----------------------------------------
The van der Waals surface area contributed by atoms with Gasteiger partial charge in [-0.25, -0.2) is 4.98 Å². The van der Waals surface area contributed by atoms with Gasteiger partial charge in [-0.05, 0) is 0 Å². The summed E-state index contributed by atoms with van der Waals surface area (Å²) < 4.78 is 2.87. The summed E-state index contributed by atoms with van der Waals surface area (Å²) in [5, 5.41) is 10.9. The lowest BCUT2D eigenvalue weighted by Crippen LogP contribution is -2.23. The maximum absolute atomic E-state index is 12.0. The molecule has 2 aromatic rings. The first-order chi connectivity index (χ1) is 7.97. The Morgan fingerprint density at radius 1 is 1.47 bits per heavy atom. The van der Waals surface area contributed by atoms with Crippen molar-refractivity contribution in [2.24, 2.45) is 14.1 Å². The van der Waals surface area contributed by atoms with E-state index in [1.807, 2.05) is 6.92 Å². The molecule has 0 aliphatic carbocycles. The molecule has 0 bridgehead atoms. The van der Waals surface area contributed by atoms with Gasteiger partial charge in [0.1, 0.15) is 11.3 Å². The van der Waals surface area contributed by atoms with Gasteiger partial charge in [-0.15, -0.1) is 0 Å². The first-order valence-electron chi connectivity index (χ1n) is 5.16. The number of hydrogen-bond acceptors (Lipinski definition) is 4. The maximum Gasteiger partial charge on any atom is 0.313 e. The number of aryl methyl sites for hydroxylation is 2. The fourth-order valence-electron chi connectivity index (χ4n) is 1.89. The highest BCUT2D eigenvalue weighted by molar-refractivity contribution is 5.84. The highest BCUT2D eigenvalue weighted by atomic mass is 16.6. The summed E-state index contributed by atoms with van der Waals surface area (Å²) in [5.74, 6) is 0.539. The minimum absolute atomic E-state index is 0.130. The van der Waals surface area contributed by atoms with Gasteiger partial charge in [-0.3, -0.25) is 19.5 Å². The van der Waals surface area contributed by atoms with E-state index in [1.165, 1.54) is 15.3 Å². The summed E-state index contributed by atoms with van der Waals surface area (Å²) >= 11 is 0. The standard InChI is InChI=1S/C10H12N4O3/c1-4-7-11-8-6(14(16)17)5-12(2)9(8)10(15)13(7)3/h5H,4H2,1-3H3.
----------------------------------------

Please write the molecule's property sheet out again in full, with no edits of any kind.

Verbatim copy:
The van der Waals surface area contributed by atoms with Gasteiger partial charge in [-0.25, -0.2) is 4.98 Å². The van der Waals surface area contributed by atoms with Gasteiger partial charge in [-0.05, 0) is 0 Å². The summed E-state index contributed by atoms with van der Waals surface area (Å²) < 4.78 is 2.87. The summed E-state index contributed by atoms with van der Waals surface area (Å²) in [5, 5.41) is 10.9. The lowest BCUT2D eigenvalue weighted by Crippen LogP contribution is -2.23. The maximum absolute atomic E-state index is 12.0. The molecule has 2 aromatic rings. The first-order chi connectivity index (χ1) is 7.97. The Morgan fingerprint density at radius 1 is 1.47 bits per heavy atom. The van der Waals surface area contributed by atoms with Crippen molar-refractivity contribution in [2.24, 2.45) is 14.1 Å². The van der Waals surface area contributed by atoms with E-state index in [1.807, 2.05) is 6.92 Å². The molecule has 0 aliphatic carbocycles. The molecule has 0 bridgehead atoms. The van der Waals surface area contributed by atoms with Gasteiger partial charge in [0.1, 0.15) is 11.3 Å². The van der Waals surface area contributed by atoms with Gasteiger partial charge in [-0.15, -0.1) is 0 Å². The first-order valence-electron chi connectivity index (χ1n) is 5.16. The number of hydrogen-bond acceptors (Lipinski definition) is 4. The maximum Gasteiger partial charge on any atom is 0.313 e. The number of aryl methyl sites for hydroxylation is 2. The fourth-order valence-electron chi connectivity index (χ4n) is 1.89. The highest BCUT2D eigenvalue weighted by molar-refractivity contribution is 5.84. The highest BCUT2D eigenvalue weighted by atomic mass is 16.6. The summed E-state index contributed by atoms with van der Waals surface area (Å²) in [5.74, 6) is 0.539. The minimum absolute atomic E-state index is 0.130. The van der Waals surface area contributed by atoms with Gasteiger partial charge in [-0.3, -0.25) is 19.5 Å². The van der Waals surface area contributed by atoms with E-state index in [1.165, 1.54) is 15.3 Å². The summed E-state index contributed by atoms with van der Waals surface area (Å²) >= 11 is 0. The standard InChI is InChI=1S/C10H12N4O3/c1-4-7-11-8-6(14(16)17)5-12(2)9(8)10(15)13(7)3/h5H,4H2,1-3H3.